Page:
"Thus the fact that the dwellings cannot and will not be occupied by all, but only by a few of the public having the prescribed qualification of poverty, is wholly lacking in legal significance, because the same may be said as to jails, poorhouses, and indeed many other institutions which are necessarily confined to a use, voluntary or involuntary, by certain selected portions of the population. An occupancy by some may promote or even be vital to, the welfare of all. Nor is importance to be ascribed to the circumstances that some persons — the tenants — will from time to time receive more benefit from the use of the dwellings than the general public. The same observation would apply to hospitals and schools."

    In this connection appellant cites: State ex rel. Kansas City v. Orear, 277 Mo. 303, 210 S.W. 392; Kennedy v. City of Nevada,281 S.W. 56; United States v. Certain Lands, 78 F.2d 684; In Opinion of Justices, 211 Mass. 624, 98 N.E. 611. *Page 456

    In State ex rel v. Orear, supra, this court held that a city could not legally engage in selling ice to the general public, and in Kennedy v. Nevada, supra, the Kansas City Court of Appeals held that a city was without legal authority to operate a tourist park as a business. Neither of those cases was decided under a statute declaring (as the Act does here) that it was necessary to the public health, morals, safety and welfare for the city to engage in the particular activity then under consideration. In United States v. Certain Lands the court held, in effect, that the Federal Government cannot condemn private property except forFederal governmental purposes. That case recognizes the distinction between the powers of the Federal and State governments and does not purport to decide what is a "public use" under a State Constitution. In Opinion of the Justices, supra, the Supreme Court of Massachusetts in 1912 furnished an opinion to the Legislature that a proposed law, authorizing the Commonwealth to go into the business of buying and leasing homes for "mechanics, laborers and other wage earners," was void. The reasoning of that case furnishes some support to appellant's contention. However, the Act then under consideration differed materially from the Act now before this court, in that: it sought to provide homes for all persons, regardless of size of income; it made no declaration of urgent necessity; it did not find the existence of conditions inimical to the public safety, health, morals and welfare and declare that private industry had failed to relieve such conditions; it did not invoke the police power in the clearing of slum districts and the building of sanitary dwellings. Notwithstanding said opinion, the Legislature of Massachusetts in 1938 (Laws 1938, p. 635) passed a law almost identical with the Act now before this court. So far as we know the 1938 Act has not been considered by the Massachusetts courts.

    This court in 1924 held valid the issuance of bonds by the City of St. Louis for the erection of a municipal auditorium as being for a public purpose under our Constitution (Halbruegger v. St. Louis, supra); and in 1933 we held that bonds for poor relief are for a legitimate public purpose. [Jennings v. St. Louis,332 Mo. 173, 58 S.W.2d 979.]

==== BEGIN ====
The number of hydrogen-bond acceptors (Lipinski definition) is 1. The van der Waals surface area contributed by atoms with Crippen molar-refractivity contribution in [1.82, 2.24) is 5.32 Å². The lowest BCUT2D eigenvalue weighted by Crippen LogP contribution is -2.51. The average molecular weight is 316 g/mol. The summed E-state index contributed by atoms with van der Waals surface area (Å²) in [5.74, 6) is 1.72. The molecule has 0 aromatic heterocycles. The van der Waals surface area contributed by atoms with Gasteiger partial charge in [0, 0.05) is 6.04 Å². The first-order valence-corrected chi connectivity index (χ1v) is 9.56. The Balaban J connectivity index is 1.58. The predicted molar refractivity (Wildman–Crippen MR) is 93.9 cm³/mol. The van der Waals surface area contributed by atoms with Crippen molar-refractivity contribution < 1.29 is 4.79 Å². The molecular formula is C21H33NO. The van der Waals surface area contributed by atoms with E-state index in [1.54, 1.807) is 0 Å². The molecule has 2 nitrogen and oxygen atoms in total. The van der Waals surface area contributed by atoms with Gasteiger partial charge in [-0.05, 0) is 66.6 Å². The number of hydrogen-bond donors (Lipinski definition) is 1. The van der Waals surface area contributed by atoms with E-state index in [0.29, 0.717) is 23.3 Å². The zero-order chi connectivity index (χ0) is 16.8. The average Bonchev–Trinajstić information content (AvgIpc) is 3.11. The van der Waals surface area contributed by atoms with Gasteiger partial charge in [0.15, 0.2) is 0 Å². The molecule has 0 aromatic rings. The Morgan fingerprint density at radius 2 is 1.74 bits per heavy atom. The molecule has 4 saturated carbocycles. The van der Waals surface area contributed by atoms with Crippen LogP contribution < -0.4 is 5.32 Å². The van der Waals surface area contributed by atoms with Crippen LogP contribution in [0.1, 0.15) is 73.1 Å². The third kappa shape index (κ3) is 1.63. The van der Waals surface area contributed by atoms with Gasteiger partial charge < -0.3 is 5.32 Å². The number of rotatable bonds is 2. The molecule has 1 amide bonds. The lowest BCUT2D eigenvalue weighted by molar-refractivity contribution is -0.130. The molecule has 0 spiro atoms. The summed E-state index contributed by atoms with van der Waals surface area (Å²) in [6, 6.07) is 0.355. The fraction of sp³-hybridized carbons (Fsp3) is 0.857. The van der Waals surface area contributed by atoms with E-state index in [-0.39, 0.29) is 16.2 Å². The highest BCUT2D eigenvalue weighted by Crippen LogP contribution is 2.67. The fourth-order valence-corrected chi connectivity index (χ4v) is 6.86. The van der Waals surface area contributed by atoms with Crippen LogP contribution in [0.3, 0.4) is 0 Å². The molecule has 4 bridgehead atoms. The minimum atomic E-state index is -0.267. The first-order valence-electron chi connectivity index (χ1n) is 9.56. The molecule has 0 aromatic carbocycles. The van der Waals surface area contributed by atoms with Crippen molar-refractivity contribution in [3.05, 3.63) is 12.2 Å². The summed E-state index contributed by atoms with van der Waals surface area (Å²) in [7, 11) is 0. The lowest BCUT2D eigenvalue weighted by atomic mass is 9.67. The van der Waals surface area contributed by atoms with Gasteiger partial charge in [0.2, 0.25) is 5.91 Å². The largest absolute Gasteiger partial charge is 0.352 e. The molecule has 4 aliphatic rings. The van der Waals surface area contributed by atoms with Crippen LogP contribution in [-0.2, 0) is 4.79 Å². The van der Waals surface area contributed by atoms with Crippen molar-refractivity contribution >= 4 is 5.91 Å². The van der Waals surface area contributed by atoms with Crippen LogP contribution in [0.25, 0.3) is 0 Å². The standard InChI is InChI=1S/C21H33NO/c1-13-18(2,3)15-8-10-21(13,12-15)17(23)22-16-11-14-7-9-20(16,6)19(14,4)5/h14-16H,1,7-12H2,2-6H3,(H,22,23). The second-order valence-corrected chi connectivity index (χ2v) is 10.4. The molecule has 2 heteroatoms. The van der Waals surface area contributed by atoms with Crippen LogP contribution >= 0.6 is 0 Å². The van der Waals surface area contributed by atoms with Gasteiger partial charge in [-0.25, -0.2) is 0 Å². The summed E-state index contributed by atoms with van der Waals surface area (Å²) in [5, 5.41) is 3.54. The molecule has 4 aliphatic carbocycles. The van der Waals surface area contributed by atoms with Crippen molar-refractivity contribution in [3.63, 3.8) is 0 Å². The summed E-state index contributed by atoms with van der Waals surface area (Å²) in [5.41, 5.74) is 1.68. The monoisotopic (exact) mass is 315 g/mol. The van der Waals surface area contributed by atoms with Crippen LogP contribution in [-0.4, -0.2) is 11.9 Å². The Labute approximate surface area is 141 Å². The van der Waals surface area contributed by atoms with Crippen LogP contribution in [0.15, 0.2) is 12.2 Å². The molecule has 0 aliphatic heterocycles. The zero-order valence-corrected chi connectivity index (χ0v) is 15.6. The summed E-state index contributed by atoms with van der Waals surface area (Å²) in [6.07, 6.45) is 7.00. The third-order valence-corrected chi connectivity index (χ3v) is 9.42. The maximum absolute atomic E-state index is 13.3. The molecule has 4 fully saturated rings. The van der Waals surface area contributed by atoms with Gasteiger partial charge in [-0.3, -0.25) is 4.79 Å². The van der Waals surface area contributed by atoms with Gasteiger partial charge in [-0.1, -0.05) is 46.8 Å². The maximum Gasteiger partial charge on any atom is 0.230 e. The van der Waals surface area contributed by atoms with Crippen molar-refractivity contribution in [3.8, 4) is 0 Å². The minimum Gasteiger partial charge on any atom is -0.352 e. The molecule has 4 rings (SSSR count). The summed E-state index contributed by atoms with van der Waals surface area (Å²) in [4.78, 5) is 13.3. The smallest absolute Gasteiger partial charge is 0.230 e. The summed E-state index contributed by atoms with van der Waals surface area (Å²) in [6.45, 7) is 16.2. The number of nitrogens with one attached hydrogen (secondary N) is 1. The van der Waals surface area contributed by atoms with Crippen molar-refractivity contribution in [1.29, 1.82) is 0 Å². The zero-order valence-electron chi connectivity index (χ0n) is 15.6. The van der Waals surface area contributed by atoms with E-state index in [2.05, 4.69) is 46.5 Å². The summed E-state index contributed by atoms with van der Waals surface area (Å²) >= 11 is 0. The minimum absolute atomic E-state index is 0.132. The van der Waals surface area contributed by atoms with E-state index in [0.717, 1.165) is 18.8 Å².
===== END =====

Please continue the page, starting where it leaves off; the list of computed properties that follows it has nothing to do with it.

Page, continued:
While the validity of the Act under consideration in the instant case is a new question in this court, similar acts have been passed by the Legislatures of nearly all the other states and, so far as we can find, all of them have been held valid by the courts. We herewith cite a number of those cases, selected from states which have constitutional provisions similar to ours above quoted: Matter of New York Housing Authority v. Muller,270 N.Y. 333; Dornan v. Philadelphia Housing Authority (Pa.),200 A. 834; Marvin v. Housing Authority of Jacksonville (Fla.),183 So. 145; Edwards v. Housing Authority (Ind.), 19 N.E.2d 741; Spahn v. Stewart, *Page 457 268 Ky. 97, 103 S.W.2d 651; Williamson v. Housing Authority (Ga.), 199 S.E. 43; McNulty v. Owens, 188 S.C. 377, 199 S.E. 425; Krause v. Peoria Housing Authority, 370 Ill. 356, 19 N.E.2d 193; State ex rel. v. Housing Authority of New Orleans, 190 La. 710,182 So. 725; Rutherford v. City of Great Falls, 107 Mont. 512,86 P.2d 656; Knoxville Housing Authority v. City of Knoxville (Tenn.), 123 S.W.2d 1085; In re Opinion of the Justices (Ala.), 179 So. 535; Wells v. Housing Authority, 213 N.C. 744,197 S.E. 693. It is unnecessary to quote from those cases. Suffice it to say that in them every point that resourceful counsel could conceive was raised and decided. Most of those opinions were rendered by the unanimous vote of the judges and in all but one of them the exact question involved in the instant case was decided, to-wit: that the property of a Housing Authority, such as that created by the Missouri Act, is exempt from taxation. We approve such holding as to exemption from advalorem or property taxes.